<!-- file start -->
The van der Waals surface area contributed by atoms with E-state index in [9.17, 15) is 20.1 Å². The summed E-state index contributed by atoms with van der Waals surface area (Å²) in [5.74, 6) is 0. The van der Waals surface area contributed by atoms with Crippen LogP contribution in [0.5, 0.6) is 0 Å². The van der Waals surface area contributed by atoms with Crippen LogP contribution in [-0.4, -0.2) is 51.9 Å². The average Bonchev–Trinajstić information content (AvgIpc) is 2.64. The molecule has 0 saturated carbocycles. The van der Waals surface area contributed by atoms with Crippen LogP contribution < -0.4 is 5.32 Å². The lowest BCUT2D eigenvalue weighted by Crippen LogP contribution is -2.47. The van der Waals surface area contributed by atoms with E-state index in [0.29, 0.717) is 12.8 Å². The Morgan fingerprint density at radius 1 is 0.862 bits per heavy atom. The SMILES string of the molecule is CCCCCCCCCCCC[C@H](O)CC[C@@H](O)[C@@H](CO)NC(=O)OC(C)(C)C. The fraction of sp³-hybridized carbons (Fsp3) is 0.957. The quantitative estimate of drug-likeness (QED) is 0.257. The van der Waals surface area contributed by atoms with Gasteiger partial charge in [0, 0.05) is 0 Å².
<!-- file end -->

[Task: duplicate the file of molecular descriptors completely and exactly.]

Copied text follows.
The van der Waals surface area contributed by atoms with E-state index in [9.17, 15) is 20.1 Å². The summed E-state index contributed by atoms with van der Waals surface area (Å²) in [5.74, 6) is 0. The van der Waals surface area contributed by atoms with Crippen LogP contribution in [0.5, 0.6) is 0 Å². The van der Waals surface area contributed by atoms with Crippen LogP contribution in [-0.4, -0.2) is 51.9 Å². The average Bonchev–Trinajstić information content (AvgIpc) is 2.64. The molecule has 0 saturated carbocycles. The van der Waals surface area contributed by atoms with Crippen LogP contribution < -0.4 is 5.32 Å². The lowest BCUT2D eigenvalue weighted by Crippen LogP contribution is -2.47. The van der Waals surface area contributed by atoms with E-state index in [0.29, 0.717) is 12.8 Å². The Morgan fingerprint density at radius 1 is 0.862 bits per heavy atom. The SMILES string of the molecule is CCCCCCCCCCCC[C@H](O)CC[C@@H](O)[C@@H](CO)NC(=O)OC(C)(C)C. The fraction of sp³-hybridized carbons (Fsp3) is 0.957. The quantitative estimate of drug-likeness (QED) is 0.257. The van der Waals surface area contributed by atoms with Gasteiger partial charge in [0, 0.05) is 0 Å².